|Trail Features:||Views, Geological Features|
|Trail Location:||Newfound Gap Road|
|Roundtrip Length:||4.4 Miles|
|Total Elevation Gain:||1125 Feet|
|Avg. Elev Gain / Mile:||511 Feet|
|Highest Elevation:||4955 Feet|
|Trail Difficulty Rating:||6.65 (moderate)|
|Parking Lot Latitude||35.63014|
|Parking Lot Longitude||-83.44936|
Directions to Trailhead:
From the Sugarlands Visitor Center near
8.7 miles south along Newfound Gap Road to the Alum Cave Trailhead. The
lot will be on your left. Due to the popularity of the Alum Cave Trail,
are two parking lots for this trailhead. To ensure a spot, you may want
here early during peak hiking season, as well as any nice weekend
The first section of the Alum Cave Trail, up to Arch Rock, is a fairly gentle climb. You'll follow Alum Cave Creek for the first mile. Then, just before reaching Arch Rock, the trail begins to follow the smaller Styx Branch. This section of trail is choked with rhododendron, offering beautiful blooms in early summer.
The night before our hike a strong storm blew through the Smokies, dropping marble-sized hail which still littered the trail that morning. Guests returning from their stay at the LeConte Lodge the night before reported that the top of the mountain received nearly six inches of hail. They also related how they watched an incredible display of lightning below them before the storm moved up and over the mountain.
At just over 1.3 miles from the trailhead you'll reach Arch Rock, the first prominent landmark along the trail. The arch was formed by freezing and thawing which eroded away the softer rock from underneath the harder rock. The trail actually goes under the arch and requires a climb of several steps etched into the stone before exiting at the top.
Roughly two miles from the trailhead hikers will reach the appropriately named Inspiration Point; with its commanding views of Little Duck Hawk Ridge towards the west, and Myrtle Point near the top of Mount LeConte towards the northeast. The Eye of the Needle, a hole in the rock at the top of Little Duck Hawk Ridge, can also be seen from Inspiration Point.
A much better view of the Eye can be had just a little further up the trail. While descending the trail on our return trip we watched two Peregrine Falcons as they playfully swooshed through the air near the Eye. By the way, Peregrine Falcons are also known as Duck Hawks.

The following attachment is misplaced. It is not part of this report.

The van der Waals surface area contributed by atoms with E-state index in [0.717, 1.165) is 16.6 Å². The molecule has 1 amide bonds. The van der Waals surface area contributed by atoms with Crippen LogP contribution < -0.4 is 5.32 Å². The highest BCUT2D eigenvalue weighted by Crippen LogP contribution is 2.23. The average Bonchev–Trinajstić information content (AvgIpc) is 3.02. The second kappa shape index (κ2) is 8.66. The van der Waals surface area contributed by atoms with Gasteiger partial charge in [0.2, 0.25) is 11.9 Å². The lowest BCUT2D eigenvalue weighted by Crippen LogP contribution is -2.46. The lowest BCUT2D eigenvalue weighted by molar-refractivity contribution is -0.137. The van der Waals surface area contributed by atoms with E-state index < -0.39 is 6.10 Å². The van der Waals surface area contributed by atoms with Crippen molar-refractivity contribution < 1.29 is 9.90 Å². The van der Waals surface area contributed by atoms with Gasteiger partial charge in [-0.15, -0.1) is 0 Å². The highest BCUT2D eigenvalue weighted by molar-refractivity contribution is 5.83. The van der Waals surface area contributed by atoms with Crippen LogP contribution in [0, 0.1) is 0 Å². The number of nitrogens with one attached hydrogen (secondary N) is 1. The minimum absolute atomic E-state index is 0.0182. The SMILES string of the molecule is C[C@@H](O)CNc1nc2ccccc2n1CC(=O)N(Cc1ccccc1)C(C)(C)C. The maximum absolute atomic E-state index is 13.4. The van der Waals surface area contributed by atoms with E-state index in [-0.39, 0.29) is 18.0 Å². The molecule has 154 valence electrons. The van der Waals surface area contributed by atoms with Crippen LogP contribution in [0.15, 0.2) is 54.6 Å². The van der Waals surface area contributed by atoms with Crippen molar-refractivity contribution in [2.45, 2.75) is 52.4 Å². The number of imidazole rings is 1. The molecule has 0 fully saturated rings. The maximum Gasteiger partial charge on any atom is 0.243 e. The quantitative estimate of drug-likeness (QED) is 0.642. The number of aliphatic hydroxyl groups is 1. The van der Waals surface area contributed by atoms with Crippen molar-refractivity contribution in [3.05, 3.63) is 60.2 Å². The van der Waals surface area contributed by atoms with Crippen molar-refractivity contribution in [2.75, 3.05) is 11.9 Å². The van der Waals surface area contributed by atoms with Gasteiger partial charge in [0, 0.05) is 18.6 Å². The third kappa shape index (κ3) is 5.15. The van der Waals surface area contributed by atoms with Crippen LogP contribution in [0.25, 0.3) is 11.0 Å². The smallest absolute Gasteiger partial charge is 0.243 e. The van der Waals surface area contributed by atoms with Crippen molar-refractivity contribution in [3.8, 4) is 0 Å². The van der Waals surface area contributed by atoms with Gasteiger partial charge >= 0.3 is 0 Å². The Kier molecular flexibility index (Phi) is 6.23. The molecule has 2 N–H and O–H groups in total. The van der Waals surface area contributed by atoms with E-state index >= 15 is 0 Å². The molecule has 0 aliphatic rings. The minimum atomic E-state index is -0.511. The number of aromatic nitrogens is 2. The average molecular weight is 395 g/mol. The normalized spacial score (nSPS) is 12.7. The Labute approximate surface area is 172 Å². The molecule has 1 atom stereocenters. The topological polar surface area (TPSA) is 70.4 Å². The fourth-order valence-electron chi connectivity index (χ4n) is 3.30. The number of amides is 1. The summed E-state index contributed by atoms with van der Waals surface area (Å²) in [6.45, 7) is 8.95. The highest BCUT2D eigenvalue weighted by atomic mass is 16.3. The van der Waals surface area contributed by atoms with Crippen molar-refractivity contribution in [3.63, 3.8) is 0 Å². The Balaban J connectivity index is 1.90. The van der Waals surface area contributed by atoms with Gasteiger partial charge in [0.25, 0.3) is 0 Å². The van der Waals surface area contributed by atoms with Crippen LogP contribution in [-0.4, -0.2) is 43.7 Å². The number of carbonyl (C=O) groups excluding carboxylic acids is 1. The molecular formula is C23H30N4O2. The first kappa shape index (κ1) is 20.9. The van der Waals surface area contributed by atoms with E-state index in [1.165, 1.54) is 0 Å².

At 2.2 miles you'll reach Alum Cave, which really isn't a cave, but is actually a concaved bluff, about 80 feet in height, and roughly 500 feet in length. During the warmer months of the year water drips off from the ledges above. In the winter these droplets turn into large icicles.
The first two times we hiked to Alum Cave we were forced to dodge icicles falling from the top of the bluff, some as long as 3 feet. Every couple of minutes an icicle would drop down like an incoming missile and explode on the rocks around us. We were forced to time our entry and exits into the cave in order to avoid shrapnel, or worse yet, a direct hit. Needless to say, extreme caution is needed here during such conditions.
Fortunately we didn't have to worry about icicles on this day, but we did have the additional obstacle of several inches of accumulated hail. The last 50 feet to the cave is normally a bit of a slog, even with the help of steps and cables. However, on this day, we were forced to climb through enough hail to completely bury the steps.
It's all worth it though. The views here are great.
Alum Cave has some interesting history behind it as well. The Epsom Salts Manufacturing Company was established at Alum Cave in 1838. Until it was sold in 1854, the company mined epsom salt, which was used by mountain folk to dye homespun clothing a reddish brown.
During the Civil War the Confederate Army mined saltpeter out of the cave, which they used to manufacture gunpowder.
Of course the Alum Cave Trail continues up to the summit of 6593-foot Mount LeConte. If you're considering going to the top you can click here for more information.